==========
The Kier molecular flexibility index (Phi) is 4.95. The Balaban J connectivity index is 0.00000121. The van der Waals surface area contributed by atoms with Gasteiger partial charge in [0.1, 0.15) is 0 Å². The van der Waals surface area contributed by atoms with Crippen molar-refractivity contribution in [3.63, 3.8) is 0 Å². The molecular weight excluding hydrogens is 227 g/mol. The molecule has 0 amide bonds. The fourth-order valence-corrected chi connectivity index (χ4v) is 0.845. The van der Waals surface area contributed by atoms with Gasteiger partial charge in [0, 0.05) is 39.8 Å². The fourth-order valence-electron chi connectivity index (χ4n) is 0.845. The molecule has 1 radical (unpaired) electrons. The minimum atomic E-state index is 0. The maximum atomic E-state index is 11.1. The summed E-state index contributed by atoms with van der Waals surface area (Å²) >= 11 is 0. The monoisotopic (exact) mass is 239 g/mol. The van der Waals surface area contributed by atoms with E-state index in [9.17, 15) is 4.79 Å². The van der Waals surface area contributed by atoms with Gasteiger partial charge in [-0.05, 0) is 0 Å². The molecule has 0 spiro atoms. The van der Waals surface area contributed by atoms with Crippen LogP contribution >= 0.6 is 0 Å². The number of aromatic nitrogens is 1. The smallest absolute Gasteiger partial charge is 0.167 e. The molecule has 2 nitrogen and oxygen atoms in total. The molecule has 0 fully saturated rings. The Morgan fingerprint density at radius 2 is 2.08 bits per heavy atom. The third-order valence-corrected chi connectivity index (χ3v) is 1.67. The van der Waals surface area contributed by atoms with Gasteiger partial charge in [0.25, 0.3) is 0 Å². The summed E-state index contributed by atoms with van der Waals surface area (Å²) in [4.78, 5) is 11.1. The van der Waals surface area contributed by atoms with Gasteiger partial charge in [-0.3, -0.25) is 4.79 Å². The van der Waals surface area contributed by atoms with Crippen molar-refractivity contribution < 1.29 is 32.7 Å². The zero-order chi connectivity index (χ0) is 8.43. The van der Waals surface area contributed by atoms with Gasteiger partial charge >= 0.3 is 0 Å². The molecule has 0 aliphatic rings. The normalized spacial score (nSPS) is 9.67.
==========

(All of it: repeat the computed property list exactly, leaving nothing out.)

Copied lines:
The Kier molecular flexibility index (Phi) is 4.95. The Balaban J connectivity index is 0.00000121. The van der Waals surface area contributed by atoms with Gasteiger partial charge in [0.1, 0.15) is 0 Å². The van der Waals surface area contributed by atoms with Crippen molar-refractivity contribution in [3.63, 3.8) is 0 Å². The molecular weight excluding hydrogens is 227 g/mol. The molecule has 0 amide bonds. The fourth-order valence-corrected chi connectivity index (χ4v) is 0.845. The van der Waals surface area contributed by atoms with Gasteiger partial charge in [0, 0.05) is 39.8 Å². The fourth-order valence-electron chi connectivity index (χ4n) is 0.845. The molecule has 1 radical (unpaired) electrons. The minimum atomic E-state index is 0. The maximum atomic E-state index is 11.1. The summed E-state index contributed by atoms with van der Waals surface area (Å²) >= 11 is 0. The monoisotopic (exact) mass is 239 g/mol. The van der Waals surface area contributed by atoms with E-state index in [9.17, 15) is 4.79 Å². The van der Waals surface area contributed by atoms with Gasteiger partial charge in [-0.05, 0) is 0 Å². The molecule has 0 spiro atoms. The van der Waals surface area contributed by atoms with Crippen LogP contribution >= 0.6 is 0 Å². The number of aromatic nitrogens is 1. The smallest absolute Gasteiger partial charge is 0.167 e. The molecule has 2 nitrogen and oxygen atoms in total. The molecule has 0 fully saturated rings. The Morgan fingerprint density at radius 2 is 2.08 bits per heavy atom. The third-order valence-corrected chi connectivity index (χ3v) is 1.67. The van der Waals surface area contributed by atoms with Gasteiger partial charge in [0.25, 0.3) is 0 Å². The summed E-state index contributed by atoms with van der Waals surface area (Å²) in [4.78, 5) is 11.1. The van der Waals surface area contributed by atoms with Gasteiger partial charge in [-0.3, -0.25) is 4.79 Å². The van der Waals surface area contributed by atoms with Crippen molar-refractivity contribution < 1.29 is 32.7 Å². The zero-order chi connectivity index (χ0) is 8.43. The van der Waals surface area contributed by atoms with Gasteiger partial charge >= 0.3 is 0 Å². The molecule has 0 aliphatic rings. The normalized spacial score (nSPS) is 9.67.